The default screen size is 800X600 and the number of colours 32,000. I quickly changed this to 1024X 768 which was fine, but my attempt to get 16 million colours took me back to 800x600 screen size again!
At this juncture, I have to say that it was extraordinarily uplifting to see the VRPC working so smoothly and to be back in that environment again. I had to stop and make myself a cup of tea to prevent the excitement from getting too intense.
Before going any further, I have to say that it has not been all straightforward, which is why I strongly recommend that you read the User Guide provided, at an early stage. There is a bug which can slow down the Acorn mouse on some machines, that is well known and is being worked on. It happened on mine. It is also possible that some Alcatel Software for Broadband users may cause a hitch or two, again this is being worked on. The beauty of this operating system however, is that it is all software, and updates and any bug fixes will be put on the Virtual Acorn website as soon as they are available. This is at ;
Getting down to business, this operating system is a great many steps on from the Virtual A5000 which I had already tried. That was a cheap and cheerful answer to those who wanted an A5000. For my purposes this full blown improvement upon the old RiscPC is exactly what is needed.
The VRPC is installed in its own folder on whichever hard disc you want to keep it. Mine is on an extra disc (F) which slots into a removable mobile rack for convenience. There is a windows folder in there called hard disc 4 which is the VRPC hard disc. It is a simple matter therefore to transfer say, graphics files such as .BMPs or .JPEGs from your PC to the VRPC via the hard disc4. To my delight the latest Change FSI easily copes with .BMP files and the lovely !Thump which is provided allowed me to view any JPEGs that I wanted to transfer. And I do want to transfer, because now, with relief I can get back to using Artworks again!
Artworks 2 by the estimable Martin Wuerthner will cope with embedded sprites so quickly, that I could hardly wait to get on with the next test of this system.
Other favourite Apps such as Studio 24 were waiting on an Iomega zip disc in Winzip form. When dropped into the Hard disc4, needless to say VRPC's Sparkplug unzipped it immediately and it was installed.
I was interested to find out whether I could use my same Epson printer and could I get on the Internet.
This was where I needed to read the User guide because it is necessary to connect to your PC and use both those facilities through it. Following the guide meant installing the correct printer files and then making sure that the connection procedure is followed exactly. You have to click on 'File' in the connections window and fill in the path (in my case) HostFS::Epson_ StylusCOLOR_740_ESC_p_2then click OK.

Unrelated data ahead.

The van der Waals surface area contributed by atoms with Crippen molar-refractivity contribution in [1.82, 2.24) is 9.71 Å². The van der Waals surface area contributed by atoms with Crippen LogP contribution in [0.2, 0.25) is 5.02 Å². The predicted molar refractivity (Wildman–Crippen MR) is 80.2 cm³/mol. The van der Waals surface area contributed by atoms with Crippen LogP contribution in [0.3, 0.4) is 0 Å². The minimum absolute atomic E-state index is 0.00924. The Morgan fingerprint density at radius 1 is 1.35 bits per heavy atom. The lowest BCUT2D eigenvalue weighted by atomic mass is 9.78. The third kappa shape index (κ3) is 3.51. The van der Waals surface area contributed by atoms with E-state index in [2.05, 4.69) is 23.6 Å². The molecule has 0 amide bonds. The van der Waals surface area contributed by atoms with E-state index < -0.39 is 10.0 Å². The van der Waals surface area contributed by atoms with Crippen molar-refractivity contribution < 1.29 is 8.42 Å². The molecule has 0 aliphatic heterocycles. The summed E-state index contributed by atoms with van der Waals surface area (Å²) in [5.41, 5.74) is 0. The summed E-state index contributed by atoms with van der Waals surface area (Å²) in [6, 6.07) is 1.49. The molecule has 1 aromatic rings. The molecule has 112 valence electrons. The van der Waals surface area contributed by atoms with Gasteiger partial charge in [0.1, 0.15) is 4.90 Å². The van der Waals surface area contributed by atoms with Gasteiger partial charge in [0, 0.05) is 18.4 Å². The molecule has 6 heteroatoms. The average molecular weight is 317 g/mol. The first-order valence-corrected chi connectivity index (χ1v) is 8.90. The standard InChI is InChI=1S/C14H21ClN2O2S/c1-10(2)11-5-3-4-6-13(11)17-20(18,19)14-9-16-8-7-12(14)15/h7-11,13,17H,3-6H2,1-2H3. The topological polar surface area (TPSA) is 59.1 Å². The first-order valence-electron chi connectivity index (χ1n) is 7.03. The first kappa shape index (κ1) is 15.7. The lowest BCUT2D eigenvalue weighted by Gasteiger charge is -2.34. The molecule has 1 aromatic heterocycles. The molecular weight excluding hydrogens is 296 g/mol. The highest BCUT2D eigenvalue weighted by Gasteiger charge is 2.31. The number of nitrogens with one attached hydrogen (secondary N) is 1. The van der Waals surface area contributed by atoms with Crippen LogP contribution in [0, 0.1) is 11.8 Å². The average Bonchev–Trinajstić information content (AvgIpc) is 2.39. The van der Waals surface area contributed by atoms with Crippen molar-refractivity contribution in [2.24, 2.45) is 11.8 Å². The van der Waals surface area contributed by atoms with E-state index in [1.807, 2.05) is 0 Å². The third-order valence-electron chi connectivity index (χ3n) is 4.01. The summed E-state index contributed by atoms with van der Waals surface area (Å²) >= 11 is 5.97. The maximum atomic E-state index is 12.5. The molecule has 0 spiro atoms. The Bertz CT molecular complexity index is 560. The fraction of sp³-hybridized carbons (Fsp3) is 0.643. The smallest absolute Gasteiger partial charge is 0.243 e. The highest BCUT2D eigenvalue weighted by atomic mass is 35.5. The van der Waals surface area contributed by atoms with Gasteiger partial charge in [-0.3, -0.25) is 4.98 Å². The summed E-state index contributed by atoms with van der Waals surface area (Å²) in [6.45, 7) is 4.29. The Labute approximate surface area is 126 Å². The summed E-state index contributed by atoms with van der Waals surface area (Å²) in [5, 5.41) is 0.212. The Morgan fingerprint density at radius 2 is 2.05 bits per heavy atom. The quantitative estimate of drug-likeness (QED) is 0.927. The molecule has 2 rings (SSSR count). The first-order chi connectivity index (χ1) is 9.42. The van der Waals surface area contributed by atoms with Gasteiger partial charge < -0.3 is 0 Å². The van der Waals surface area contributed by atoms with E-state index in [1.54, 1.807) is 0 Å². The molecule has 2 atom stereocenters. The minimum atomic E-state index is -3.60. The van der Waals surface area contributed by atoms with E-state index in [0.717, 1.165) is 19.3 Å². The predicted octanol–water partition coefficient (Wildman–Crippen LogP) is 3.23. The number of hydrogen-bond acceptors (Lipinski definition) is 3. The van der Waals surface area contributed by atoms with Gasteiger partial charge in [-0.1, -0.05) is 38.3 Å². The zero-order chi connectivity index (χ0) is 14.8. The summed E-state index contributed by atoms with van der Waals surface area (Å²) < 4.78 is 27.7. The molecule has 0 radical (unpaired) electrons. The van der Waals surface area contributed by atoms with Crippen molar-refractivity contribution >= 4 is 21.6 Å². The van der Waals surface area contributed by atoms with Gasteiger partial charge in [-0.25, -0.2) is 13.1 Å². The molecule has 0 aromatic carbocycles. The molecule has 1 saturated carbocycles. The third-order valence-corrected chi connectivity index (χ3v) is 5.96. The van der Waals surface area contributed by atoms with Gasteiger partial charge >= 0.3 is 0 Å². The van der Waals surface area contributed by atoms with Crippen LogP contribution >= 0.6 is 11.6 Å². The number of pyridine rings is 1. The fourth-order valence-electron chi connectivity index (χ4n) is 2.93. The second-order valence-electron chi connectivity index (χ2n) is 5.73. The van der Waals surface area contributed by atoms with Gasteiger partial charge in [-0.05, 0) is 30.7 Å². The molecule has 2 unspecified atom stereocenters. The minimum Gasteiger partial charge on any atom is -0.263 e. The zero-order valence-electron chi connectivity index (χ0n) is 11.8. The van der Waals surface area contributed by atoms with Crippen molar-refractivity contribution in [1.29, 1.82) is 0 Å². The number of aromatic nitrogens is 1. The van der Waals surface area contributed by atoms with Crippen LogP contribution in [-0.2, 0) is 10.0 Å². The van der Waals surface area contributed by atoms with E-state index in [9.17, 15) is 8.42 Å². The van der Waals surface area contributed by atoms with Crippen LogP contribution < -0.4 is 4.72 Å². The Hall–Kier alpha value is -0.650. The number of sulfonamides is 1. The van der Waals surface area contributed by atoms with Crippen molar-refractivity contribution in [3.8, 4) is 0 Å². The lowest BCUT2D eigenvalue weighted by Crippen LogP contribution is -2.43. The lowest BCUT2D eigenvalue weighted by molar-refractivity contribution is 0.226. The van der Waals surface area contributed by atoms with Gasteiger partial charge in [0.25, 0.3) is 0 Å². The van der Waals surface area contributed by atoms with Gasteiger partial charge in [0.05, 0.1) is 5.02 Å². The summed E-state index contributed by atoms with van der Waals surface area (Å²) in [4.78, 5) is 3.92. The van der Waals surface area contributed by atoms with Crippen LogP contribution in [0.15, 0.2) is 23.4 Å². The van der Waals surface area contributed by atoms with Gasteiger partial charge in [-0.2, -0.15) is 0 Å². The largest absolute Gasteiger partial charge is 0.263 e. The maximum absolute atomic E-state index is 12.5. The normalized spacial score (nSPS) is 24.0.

The Internet connection is much easier. Although Oregano2 is provided as a working demo, it runs out after a short while, and so the open source web browser NetSurf which is also in the Networking folder, is the more permanent answer. Provided that you connect to the web by means of your normal PC before you enter VirtualRPC-SE, then Websurf will connect as soon as you bring it up. Of course you can install your own favourite RISC OS Browser and email client and that will work automatically too. Remember, there is no need to try and make a network connection through VirtualRPC-SE; let your windows system do it for you. This goes for Broadband as well as for dial up. However, as I have already said, some people may find that Alcatel or an Ethernet card causes a problem and it may only work intermittently. If so, report this to Virtual Acorn Support. Fixes for any problems should be available on the Virtual Acorn website soon.
The availability of Virtual RiscPC-SE means of course, the availability of Artworks2 to those Graphic Artists who would like to use it again. There may be many who have now gone over to Corel Draw or XaraX for obvious reasons. However, the unique qualities of Artworks with its immediacy and ease of use, are now enriched by all of Martin Wuerthner's additions. The current tool bar of Artworks2 now has 33 tools which include transparency, text editing within frames, repeat stamps etc. It also contains the ability to transform, skew, scale and rotate, extremely accurately by measurement and degrees, bringing it up almost to CAD standard, all working seamlessly together. Artworks now deals with inserted JPGs and Sprites, having the facility to alter their shapes, sizes transparency and colour. This means that vector and bitmap designs can be incorporated into one file.
ArtWorks2 running on VirtualRPC-SE
Altogether 2003 has been a great year for RISC OS. The emergence of VirtualRPC-SE means that not only can old friends be re-united with their favourite Operating System at home at very small expense, but you could take your RPC into work, get your employer to cough up for another copy of this super new software, and install it on the PC you are forced to use in the office! QED?